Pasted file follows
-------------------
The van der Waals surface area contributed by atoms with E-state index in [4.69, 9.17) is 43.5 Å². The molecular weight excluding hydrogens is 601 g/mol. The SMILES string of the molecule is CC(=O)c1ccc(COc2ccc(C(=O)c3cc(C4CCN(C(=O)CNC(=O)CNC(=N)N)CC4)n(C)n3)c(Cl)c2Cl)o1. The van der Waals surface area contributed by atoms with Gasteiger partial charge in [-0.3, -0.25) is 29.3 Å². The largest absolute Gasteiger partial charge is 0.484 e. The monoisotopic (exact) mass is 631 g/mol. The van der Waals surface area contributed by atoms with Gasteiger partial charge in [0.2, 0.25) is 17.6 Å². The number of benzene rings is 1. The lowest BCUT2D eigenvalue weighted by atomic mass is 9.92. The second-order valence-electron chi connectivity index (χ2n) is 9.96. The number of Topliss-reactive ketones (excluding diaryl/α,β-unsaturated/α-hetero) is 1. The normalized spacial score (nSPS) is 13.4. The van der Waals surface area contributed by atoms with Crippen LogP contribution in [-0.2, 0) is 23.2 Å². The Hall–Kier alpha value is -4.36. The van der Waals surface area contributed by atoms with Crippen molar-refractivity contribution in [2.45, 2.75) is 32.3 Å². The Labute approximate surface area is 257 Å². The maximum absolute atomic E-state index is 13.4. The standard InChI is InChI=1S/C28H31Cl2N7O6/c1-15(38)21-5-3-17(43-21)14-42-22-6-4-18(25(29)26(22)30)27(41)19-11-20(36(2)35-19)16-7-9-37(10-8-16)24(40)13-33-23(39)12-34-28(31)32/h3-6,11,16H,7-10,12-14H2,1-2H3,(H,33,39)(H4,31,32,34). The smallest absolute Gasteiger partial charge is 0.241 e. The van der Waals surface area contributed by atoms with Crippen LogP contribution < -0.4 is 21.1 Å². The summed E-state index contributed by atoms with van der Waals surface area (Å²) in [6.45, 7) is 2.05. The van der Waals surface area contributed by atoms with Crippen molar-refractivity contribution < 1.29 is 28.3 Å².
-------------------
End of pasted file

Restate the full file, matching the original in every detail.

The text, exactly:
The van der Waals surface area contributed by atoms with E-state index in [4.69, 9.17) is 43.5 Å². The molecular weight excluding hydrogens is 601 g/mol. The SMILES string of the molecule is CC(=O)c1ccc(COc2ccc(C(=O)c3cc(C4CCN(C(=O)CNC(=O)CNC(=N)N)CC4)n(C)n3)c(Cl)c2Cl)o1. The van der Waals surface area contributed by atoms with Gasteiger partial charge in [-0.3, -0.25) is 29.3 Å². The largest absolute Gasteiger partial charge is 0.484 e. The monoisotopic (exact) mass is 631 g/mol. The van der Waals surface area contributed by atoms with Gasteiger partial charge in [0.2, 0.25) is 17.6 Å². The number of benzene rings is 1. The lowest BCUT2D eigenvalue weighted by atomic mass is 9.92. The second-order valence-electron chi connectivity index (χ2n) is 9.96. The number of Topliss-reactive ketones (excluding diaryl/α,β-unsaturated/α-hetero) is 1. The normalized spacial score (nSPS) is 13.4. The van der Waals surface area contributed by atoms with Crippen LogP contribution in [-0.2, 0) is 23.2 Å². The Hall–Kier alpha value is -4.36. The van der Waals surface area contributed by atoms with Crippen molar-refractivity contribution in [2.45, 2.75) is 32.3 Å². The Labute approximate surface area is 257 Å². The maximum absolute atomic E-state index is 13.4. The standard InChI is InChI=1S/C28H31Cl2N7O6/c1-15(38)21-5-3-17(43-21)14-42-22-6-4-18(25(29)26(22)30)27(41)19-11-20(36(2)35-19)16-7-9-37(10-8-16)24(40)13-33-23(39)12-34-28(31)32/h3-6,11,16H,7-10,12-14H2,1-2H3,(H,33,39)(H4,31,32,34). The smallest absolute Gasteiger partial charge is 0.241 e. The van der Waals surface area contributed by atoms with Crippen LogP contribution < -0.4 is 21.1 Å². The summed E-state index contributed by atoms with van der Waals surface area (Å²) in [6.45, 7) is 2.05. The van der Waals surface area contributed by atoms with Crippen molar-refractivity contribution < 1.29 is 28.3 Å².